You have created a digital asset and you own a new image or a storyline or something that maybe that asset that maybe is valuable to Disney, or Netflix, Where Meta, Apple. Lots of possibilities here. You could see that happening.

Interestingly, I saw something, guys. Sony and AMC are teaming up to distribute NFT Spiderman, I think, around 80,000 people or so to people who pre-order tickets for the new movie that will be out in a few weeks. If you haven’t gotten your ticket yet and want to see what the NFT stuff is, maybe if you’re going to see it anyway, buy a ticket, get a free NFT Spiderman.

I don’t know all the details, but take a look and you might see more promotions like this. It could be an interesting way to potentially provide other collectibles for fans of various things.

You could see sports teams doing these things, giving them away. You go to the arena, you get like a towel or a bobblehead now, maybe you get an NFT someday. Here is an NFT of our players. You could easily do it. You can easily see teams doing this. So definitely something to watch out for.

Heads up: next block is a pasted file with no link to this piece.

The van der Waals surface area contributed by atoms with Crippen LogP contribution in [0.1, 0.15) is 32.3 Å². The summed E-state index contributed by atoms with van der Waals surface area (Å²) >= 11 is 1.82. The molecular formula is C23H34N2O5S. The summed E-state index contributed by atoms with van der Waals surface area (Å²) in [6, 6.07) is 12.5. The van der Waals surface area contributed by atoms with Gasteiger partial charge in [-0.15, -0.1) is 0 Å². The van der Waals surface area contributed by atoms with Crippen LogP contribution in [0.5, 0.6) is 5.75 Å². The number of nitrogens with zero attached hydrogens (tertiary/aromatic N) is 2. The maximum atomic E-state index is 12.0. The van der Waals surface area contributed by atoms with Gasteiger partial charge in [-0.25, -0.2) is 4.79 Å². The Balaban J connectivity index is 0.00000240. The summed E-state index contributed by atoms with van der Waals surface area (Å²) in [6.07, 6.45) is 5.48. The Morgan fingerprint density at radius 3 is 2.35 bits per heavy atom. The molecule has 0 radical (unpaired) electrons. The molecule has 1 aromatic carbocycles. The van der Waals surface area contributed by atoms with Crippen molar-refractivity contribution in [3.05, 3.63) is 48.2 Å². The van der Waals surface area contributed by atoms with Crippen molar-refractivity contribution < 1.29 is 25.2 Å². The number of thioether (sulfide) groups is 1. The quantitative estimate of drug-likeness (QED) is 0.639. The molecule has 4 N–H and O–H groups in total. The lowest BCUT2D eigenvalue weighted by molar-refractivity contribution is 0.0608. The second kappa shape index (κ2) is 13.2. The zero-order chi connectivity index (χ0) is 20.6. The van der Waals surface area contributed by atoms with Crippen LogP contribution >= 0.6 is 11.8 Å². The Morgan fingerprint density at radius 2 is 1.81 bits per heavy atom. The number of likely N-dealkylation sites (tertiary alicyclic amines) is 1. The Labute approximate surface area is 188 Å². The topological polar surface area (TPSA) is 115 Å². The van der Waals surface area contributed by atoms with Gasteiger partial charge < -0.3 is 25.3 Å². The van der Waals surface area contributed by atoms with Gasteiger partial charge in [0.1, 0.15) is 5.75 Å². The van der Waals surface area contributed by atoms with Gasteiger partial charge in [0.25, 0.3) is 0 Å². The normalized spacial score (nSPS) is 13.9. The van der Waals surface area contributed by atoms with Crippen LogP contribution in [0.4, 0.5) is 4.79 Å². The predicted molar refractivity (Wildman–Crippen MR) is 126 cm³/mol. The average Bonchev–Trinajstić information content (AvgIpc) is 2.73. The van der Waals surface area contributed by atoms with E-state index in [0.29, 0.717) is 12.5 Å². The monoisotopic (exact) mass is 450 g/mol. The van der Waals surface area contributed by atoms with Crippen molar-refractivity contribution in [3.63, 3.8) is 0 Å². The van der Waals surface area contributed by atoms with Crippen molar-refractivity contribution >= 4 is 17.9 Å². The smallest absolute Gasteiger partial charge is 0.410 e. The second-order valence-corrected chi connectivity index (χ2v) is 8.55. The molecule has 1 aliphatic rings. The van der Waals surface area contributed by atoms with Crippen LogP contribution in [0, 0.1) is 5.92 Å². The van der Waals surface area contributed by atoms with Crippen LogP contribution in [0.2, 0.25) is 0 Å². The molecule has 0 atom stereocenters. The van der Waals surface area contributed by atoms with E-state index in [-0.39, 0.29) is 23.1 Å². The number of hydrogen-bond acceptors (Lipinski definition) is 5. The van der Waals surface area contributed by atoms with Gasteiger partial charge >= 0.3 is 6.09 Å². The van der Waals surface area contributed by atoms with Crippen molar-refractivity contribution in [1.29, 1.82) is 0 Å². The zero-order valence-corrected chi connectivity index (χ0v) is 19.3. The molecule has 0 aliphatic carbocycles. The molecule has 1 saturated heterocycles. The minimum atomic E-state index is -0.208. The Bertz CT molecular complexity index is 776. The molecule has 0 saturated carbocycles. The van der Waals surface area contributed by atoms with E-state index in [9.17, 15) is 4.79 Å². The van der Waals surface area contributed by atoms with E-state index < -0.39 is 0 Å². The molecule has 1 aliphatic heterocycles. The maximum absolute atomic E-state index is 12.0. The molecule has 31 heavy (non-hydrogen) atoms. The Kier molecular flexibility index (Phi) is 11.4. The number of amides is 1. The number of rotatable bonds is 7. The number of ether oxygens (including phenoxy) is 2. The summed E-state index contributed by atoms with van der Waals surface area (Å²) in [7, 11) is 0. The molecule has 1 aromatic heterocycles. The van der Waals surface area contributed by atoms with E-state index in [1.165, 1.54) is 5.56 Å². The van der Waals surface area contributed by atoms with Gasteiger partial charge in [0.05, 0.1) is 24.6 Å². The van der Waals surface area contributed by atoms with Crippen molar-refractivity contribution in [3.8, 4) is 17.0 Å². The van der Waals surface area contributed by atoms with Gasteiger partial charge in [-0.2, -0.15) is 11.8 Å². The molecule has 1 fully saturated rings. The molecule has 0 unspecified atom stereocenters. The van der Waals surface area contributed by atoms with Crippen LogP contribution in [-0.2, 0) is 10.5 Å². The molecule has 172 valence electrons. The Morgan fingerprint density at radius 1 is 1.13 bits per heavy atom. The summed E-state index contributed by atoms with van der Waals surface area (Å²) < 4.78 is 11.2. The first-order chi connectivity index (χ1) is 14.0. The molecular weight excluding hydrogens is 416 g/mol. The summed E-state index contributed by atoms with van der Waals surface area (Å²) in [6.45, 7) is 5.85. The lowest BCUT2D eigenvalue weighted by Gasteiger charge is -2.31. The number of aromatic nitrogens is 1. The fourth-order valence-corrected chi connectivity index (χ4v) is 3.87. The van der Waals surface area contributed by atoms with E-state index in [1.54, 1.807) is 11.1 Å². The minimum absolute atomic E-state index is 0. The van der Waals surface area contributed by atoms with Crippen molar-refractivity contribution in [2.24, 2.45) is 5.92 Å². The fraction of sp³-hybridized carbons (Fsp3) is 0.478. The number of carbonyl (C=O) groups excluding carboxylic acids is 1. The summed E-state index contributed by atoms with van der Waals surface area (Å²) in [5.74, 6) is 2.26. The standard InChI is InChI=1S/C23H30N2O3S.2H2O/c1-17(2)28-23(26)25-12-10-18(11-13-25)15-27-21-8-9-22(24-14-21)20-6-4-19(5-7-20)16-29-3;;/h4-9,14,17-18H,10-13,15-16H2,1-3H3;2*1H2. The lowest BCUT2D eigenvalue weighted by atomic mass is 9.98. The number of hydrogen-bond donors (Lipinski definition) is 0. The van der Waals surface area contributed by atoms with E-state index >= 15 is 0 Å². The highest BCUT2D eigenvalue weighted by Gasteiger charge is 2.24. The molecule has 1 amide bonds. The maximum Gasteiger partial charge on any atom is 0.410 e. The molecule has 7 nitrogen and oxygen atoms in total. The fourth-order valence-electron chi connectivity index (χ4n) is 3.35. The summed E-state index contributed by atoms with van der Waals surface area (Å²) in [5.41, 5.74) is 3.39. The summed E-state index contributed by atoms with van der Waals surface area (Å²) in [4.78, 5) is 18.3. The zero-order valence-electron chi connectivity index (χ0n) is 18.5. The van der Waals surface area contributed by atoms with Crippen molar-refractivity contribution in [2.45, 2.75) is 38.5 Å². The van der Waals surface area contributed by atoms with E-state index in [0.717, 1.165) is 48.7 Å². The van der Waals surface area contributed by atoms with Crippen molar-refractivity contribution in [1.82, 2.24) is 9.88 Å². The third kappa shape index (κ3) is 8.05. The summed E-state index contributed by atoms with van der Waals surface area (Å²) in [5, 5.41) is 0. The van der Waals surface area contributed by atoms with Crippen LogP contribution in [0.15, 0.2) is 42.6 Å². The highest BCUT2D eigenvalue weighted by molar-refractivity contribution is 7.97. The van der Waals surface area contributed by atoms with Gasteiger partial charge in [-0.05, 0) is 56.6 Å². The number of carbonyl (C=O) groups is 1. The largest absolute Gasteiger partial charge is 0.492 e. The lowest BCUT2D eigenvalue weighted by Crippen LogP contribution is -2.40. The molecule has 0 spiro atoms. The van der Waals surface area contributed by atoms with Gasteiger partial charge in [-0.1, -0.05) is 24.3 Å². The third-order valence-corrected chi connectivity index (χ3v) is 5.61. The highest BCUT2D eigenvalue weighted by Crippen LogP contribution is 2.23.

Randi Zuckerberg, former director of market development and Facebook spokesperson and sister of Meta Platforms CEO Mark Zuckerberg, is a member of the board of directors of The Motley Fool. Jose najarro owns Meta Platforms, Inc. and Walt Disney. Rachel Warren owns Apple. Toby Bordelon owns Apple, Netflix and Walt Disney and has the following options: short March 2022 $ 165 puts on Take-Two Interactive. The Motley Fool owns and recommends Apple, Meta Platforms, Inc., Netflix, Take-Two Interactive, and Walt Disney. The Motley Fool recommends Ubisoft Entertainment and the following options: January 2023 long calls at $ 115 on Take-Two Interactive, March 2023 long calls at $ 120 on Apple, and March 2023 short calls at $ 130 on Apple. The Motley Fool has a disclosure policy.

The views and opinions expressed herein are the views and opinions of the author and do not necessarily reflect those of Nasdaq, Inc.